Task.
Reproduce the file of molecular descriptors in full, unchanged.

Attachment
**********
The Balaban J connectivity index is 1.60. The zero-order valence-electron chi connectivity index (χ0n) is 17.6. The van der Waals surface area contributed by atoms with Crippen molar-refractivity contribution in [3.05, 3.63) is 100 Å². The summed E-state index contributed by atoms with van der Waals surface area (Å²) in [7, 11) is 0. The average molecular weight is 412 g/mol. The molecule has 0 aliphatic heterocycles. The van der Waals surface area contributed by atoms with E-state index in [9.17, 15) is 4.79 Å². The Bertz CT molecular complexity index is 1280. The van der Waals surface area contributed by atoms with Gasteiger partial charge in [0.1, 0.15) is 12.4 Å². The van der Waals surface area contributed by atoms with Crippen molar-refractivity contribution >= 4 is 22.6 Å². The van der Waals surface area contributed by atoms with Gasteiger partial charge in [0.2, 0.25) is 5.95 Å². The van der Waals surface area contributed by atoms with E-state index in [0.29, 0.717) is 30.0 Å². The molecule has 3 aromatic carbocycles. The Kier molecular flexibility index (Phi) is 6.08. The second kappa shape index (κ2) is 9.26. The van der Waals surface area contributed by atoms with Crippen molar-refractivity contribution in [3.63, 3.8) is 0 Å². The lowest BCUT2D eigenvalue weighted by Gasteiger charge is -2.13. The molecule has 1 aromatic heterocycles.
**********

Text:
The Balaban J connectivity index is 1.60. The zero-order valence-electron chi connectivity index (χ0n) is 17.6. The van der Waals surface area contributed by atoms with Crippen molar-refractivity contribution in [3.05, 3.63) is 100 Å². The summed E-state index contributed by atoms with van der Waals surface area (Å²) in [7, 11) is 0. The average molecular weight is 412 g/mol. The molecule has 0 aliphatic heterocycles. The van der Waals surface area contributed by atoms with E-state index in [9.17, 15) is 4.79 Å². The Bertz CT molecular complexity index is 1280. The van der Waals surface area contributed by atoms with Gasteiger partial charge in [0.1, 0.15) is 12.4 Å². The van der Waals surface area contributed by atoms with Crippen molar-refractivity contribution >= 4 is 22.6 Å². The van der Waals surface area contributed by atoms with Gasteiger partial charge in [0.2, 0.25) is 5.95 Å². The van der Waals surface area contributed by atoms with E-state index in [0.29, 0.717) is 30.0 Å². The molecule has 3 aromatic carbocycles. The Kier molecular flexibility index (Phi) is 6.08. The second kappa shape index (κ2) is 9.26. The van der Waals surface area contributed by atoms with Crippen molar-refractivity contribution in [3.63, 3.8) is 0 Å². The lowest BCUT2D eigenvalue weighted by Gasteiger charge is -2.13. The molecule has 1 aromatic heterocycles.